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QINGDAO TODAY
在线翻译:
szdaily -> World Economy -> 
Singapore helps firms retain workers past retirement age
    2019-01-22  08:53    Shenzhen Daily

MOHSIN KHAN is still at his job repairing aircraft hydraulics parts, although the Singaporean turns 75 in a couple of months.

His technical skills are prized by his employer, and as his eyesight deteriorated slightly, the company invested about two years ago in a S$11,000 (US$8,140) laser-marker machine that uses a large screen to help emboss numbers in tiny font on metal plates.

About 80 percent of the money was subsidized by Singapore’s “job-redesign” grant, one of several government programs to help companies with older staff. For his employer, Aerospace Component Engineering Services (ACE Services), the grant helps retain workers like Khan whose skills are difficult to replace.

Khan says he remains employed and paid a salary long after his contemporaries had retired. “I didn’t want to be idling at home — doing nothing and spending money,” he said.

Tiny Singapore, one of the wealthiest nations in Asia, is seen as a test bed for how governments tackle ageing issues. Its population is the second-fastest ageing in the world after South Korea, according to U.N. figures, and the global financial hub is growing more dependent on its older residents as birth rates fall and foreign labor is restricted.

“Governments need to look after the needs of their ageing population, and enable older workers to work longer and stay productive,” Singapore’s Finance Minister Heng Swee Keat said.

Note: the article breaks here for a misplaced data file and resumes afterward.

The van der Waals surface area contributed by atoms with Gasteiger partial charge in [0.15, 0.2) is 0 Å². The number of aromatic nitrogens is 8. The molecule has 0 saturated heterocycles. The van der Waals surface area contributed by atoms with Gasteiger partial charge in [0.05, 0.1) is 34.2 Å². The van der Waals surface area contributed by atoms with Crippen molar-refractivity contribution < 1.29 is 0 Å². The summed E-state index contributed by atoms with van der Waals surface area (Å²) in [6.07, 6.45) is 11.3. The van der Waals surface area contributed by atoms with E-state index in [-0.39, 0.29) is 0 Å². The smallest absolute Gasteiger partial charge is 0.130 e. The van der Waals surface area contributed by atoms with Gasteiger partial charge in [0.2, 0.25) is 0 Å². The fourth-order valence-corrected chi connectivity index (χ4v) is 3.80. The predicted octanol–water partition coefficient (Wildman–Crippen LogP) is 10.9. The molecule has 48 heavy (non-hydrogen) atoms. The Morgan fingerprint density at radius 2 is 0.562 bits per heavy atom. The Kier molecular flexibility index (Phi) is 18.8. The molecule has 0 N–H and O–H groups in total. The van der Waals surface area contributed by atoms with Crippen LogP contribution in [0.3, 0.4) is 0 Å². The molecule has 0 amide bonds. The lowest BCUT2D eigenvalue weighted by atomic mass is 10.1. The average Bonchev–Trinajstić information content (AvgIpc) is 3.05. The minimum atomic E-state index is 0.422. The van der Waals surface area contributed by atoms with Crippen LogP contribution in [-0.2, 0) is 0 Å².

More than 650 firms in Singapore have made use of the up to S$300,000 job redesign grant since 2016. Other programs include wage offsets to employers of older workers and a grant to adopt progressive age management practices.

In most countries, it is left to the private sector to try to keep the experienced workers they need, although Asia’s two other rapidly ageing nations — Japan and South Korea — do provide grants and subsidies to firms for their older workers.

Philip O’Keefe, a lead economist at the World Bank, said Singapore, where the government has a reputation for innovation, is “a very interesting laboratory.”

He said Singapore’s multi-cultural society, compared with South Korea and Japan, and sizeable foreign workforce made the country a test case that would be watched by others. (SD-Agencies)

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